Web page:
Oh! What the heck. I think I’ll quit,
And leave my letters lost.
This search for words is getting old
It’s time this tome is tossed.

So, wrinkling up this scribbly page,
I’ll turn off every light.
If dribbly doodle’s all I’ve got,
It’s time to say good night.

Monday, April 4, 2011

Poem A Day Challenge For April 4

April 4—pick a type of person and write a poem about him or her. To help set the scene, you may want to title your poem as who the type of person is. For instance, you could write a poem titled "Firefighter," "Cynic," "Optimist," "Teacher," "2-year-old," etc. The list is endless.

The Drummer
By Bill Kirk

The drummer stands alone, waiting.
Poised and ready, his sticks hover above skins
Stretched taught over their frames—
Simple implements await his bidding.
Then, as if some solitary nuclear clock
Finally emits its primordial pulse,
The first strike of stick against skin
Signals life through action.

Tak! Tak! Tak! Tak!
Vibrations scream a one-note staccato—
R-r-r-racketa! T-t-t-tacketa! Pop! Pop! Pop!
Ripples push the sound barrier,
Seemingly broken in an instant
On the surface of the drum’s head—
Its micrometric amplitude
Hardly perceptible to the human eye.

The drummer calls his cadence without speaking
Save for the insistent sound spreading in ripples
From his drum’s core—through the rest of the
Drum corps on the floor around him.
His fellow drummers respond in kind with their first step,
And another and another still—
They answer the incessant urge to move.
Then in quick succession, they pick up the beat—
Accepting it as their own, completely owning the next strike,
And the next,
And the next,
And the next.
Crisp. Clear. United.

The very essence of integrity—One cadence. One team. One line.

The drummer carries the corporal beat—the rhythm of life.
Yet where does it come from and what does it mean?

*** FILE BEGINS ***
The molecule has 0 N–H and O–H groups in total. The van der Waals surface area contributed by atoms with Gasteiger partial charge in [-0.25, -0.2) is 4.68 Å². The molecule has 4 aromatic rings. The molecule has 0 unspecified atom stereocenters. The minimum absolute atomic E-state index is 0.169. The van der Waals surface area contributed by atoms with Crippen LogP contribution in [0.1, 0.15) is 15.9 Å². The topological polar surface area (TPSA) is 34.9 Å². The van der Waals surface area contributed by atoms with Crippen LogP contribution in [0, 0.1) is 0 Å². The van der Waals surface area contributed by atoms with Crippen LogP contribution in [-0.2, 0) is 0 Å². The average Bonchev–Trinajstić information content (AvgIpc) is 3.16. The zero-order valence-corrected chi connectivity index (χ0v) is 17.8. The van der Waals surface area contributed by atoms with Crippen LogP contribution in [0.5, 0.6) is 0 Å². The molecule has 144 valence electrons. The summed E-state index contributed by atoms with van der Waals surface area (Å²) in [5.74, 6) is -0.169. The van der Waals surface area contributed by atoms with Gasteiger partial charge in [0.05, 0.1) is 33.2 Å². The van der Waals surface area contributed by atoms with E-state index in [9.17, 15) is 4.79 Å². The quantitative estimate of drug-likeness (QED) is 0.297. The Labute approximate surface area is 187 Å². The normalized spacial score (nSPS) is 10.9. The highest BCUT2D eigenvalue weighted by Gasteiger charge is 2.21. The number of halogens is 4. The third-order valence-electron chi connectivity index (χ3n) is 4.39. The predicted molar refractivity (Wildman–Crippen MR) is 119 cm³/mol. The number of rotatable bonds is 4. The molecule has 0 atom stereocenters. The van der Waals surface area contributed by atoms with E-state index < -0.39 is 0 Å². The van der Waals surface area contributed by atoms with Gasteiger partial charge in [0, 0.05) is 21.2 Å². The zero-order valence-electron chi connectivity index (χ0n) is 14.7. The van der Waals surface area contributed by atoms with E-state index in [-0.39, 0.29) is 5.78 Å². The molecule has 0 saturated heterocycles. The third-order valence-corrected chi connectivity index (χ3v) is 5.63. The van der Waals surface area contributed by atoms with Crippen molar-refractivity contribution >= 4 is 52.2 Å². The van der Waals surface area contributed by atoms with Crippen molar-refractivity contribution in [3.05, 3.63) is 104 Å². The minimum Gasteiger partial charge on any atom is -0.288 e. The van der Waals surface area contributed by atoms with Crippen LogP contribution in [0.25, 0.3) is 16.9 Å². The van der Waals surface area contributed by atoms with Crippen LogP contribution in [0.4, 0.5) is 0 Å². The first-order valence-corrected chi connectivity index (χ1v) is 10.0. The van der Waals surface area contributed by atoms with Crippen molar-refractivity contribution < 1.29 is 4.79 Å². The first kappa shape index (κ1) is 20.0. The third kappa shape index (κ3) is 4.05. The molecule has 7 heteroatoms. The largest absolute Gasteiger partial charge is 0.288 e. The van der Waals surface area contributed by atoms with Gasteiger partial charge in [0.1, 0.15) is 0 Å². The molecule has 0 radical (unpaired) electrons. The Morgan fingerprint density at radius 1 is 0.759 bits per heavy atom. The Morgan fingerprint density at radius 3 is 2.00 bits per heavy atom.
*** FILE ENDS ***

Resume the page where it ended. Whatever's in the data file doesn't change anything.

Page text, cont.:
Certainly the merging of rhythm, sound and intensity
Is more than mere technique.
Might there not be a subtle nuance
That defines the drummer’s very nature?
Could it be the soul’s search for perfect resonance?
And how does one discern such things?
Indeed, might drumming not be considered a metaphor for life?
The call of the distant drummer
Tapping out his cadence
And hoping it will be heard, headed and followed.

Tap. Tap. Tap. Boom. Boom. Boom.

The pulse of life beckons loudly—
Not wanting to end but having to.
In one beat, the performance is over.
Rejoice and be glad in it.

Sunday, April 3, 2011

Poem A Day Challenge For April 3

April 3—Write a poem in which you imagine the world without you. The world could be a much worse place, pretty much the same, or even better. Anyway, it's interesting to contemplate our individual contributions to this planet in ways small and large.

Were I Not Here
By Bill Kirk

Were I not here,
The lawn might be mowed,
The weeds would be whacked and
The bare window sill would already be primed and painted.

Were I not here,
The blown down back fence would be replaced,
The crack in the driveway would be patched and
The front door latch would work and not stick.

Were I not here,
The ivy would not have overtaken the side yard,
There’d be no birds nesting in the attic and
The perilously leaning pine would be long gone.